By Kelly Dearmore
By Jim Schutze
By Rachel Watts
By Lauren Drewes Daniels
By Anna Merlan
By Lee Escobedo
By Alice Laussade
That's right: Even posthumously, Kurt still sells, especially at Christmas, and Geffen Records is cashing in this season with its release of a DVD version of Live! Tonight! Sold Out!. Like 2005's Sliver: The Best of the Box, this year's holiday offering from Forbes' highest-earning celebrity corpse repackages previously released material. But a DVD version of the 1994 VHS release—a marriage of interview footage and complementary live performances—was long overdue. Five extra live songs and the personal playlist, which lets you play up to 20 songs in any order, make the DVD upgrade worthwhile.
The added live tracks are from a restrained, tight 1992 Amsterdam concert. Sound quality is good, and an array of cameras capture the band in fawning close-ups from dramatic angles, befitting the rock-star status Cobain hated. The thundering drums of "School" and "On a Plain" remind you what a monster drummer Dave Grohl was before he stepped out from behind the kit. All five extra songs—as well as the video's original live cuts—demonstrate Cobain's riveting stage presence, whether he was creating a pornography of amp-spearing mayhem or staring down the camera, icy eyes full of anger and fear.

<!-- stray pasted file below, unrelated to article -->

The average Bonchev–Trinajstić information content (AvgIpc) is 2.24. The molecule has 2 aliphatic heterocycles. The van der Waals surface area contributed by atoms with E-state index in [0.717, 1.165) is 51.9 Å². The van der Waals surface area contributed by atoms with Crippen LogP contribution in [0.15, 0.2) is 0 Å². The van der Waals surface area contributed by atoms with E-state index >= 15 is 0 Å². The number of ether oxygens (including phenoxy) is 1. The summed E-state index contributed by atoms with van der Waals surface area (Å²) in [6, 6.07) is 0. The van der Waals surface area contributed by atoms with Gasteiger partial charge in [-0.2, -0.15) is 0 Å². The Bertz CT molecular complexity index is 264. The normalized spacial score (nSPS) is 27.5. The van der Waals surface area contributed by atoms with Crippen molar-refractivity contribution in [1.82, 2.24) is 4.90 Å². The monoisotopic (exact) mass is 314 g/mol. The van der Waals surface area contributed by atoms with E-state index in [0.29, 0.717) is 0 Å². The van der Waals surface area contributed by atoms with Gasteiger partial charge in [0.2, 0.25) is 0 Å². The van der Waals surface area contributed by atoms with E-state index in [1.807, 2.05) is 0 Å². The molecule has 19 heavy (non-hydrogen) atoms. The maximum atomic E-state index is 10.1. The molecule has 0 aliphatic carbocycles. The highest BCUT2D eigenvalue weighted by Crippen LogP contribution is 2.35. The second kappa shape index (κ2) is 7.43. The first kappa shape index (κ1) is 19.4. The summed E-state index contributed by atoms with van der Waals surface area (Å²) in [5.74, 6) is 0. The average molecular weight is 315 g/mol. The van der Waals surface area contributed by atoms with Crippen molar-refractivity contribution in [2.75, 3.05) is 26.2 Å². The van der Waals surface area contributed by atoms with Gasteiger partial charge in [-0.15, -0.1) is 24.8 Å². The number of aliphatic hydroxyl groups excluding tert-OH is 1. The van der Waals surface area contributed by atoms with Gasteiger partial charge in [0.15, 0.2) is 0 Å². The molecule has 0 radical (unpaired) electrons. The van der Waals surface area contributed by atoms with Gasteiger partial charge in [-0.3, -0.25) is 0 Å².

The band's infamous 1991 melee at Trees in Dallas is a highlight, but an even more aggressive moment is the band's bizarre behavior on Britain's Top of the Pops. Expected to sing over the recorded version of "Smells Like Teen Spirit," Cobain instead sings in a deep Morrissey-like moan, moving his hands stiffly over his prop guitar, a mischievous smile obvious despite his sunglasses as Grohl dances on his drum stool and Krist Novoselic swings his bass around by the strap. But the video maddeningly cuts to a different performance just as the studio audience storms the stage. Later, another British TV host is bewildered when the band rips through a blistering "Territorial Pissings" rather than then-current single "Lithium." Again, you don't get the entirety of the frenzied, cage-rattling performance. Fortunately, only a few songs are interrupted.
The Top of the Pops moment epitomizes the band's contradictory nature. Watching moments such as that 12 years later is revealing: At the time, so many of Cobain's rebellious antics—wearing a dress on Headbanger's Ball, mouth-kissing Novoselic on Saturday Night Live, smashing guitars—seemed planned with deadly seriousness; each apparently a statement about, say, the commodification of music, or homophobia, or the fleeting nature of art. More than a decade later, it looks different: The guys were simply amusing themselves.
"Punk rock should mean freedom," Cobain says in an interview (just before an untuned "Come as You Are"). "Liking, accepting anything that you like, playing as sloppy as you want, as long as it's good and it has passion." Despite frustrating edits, Live! shows the band doing just that.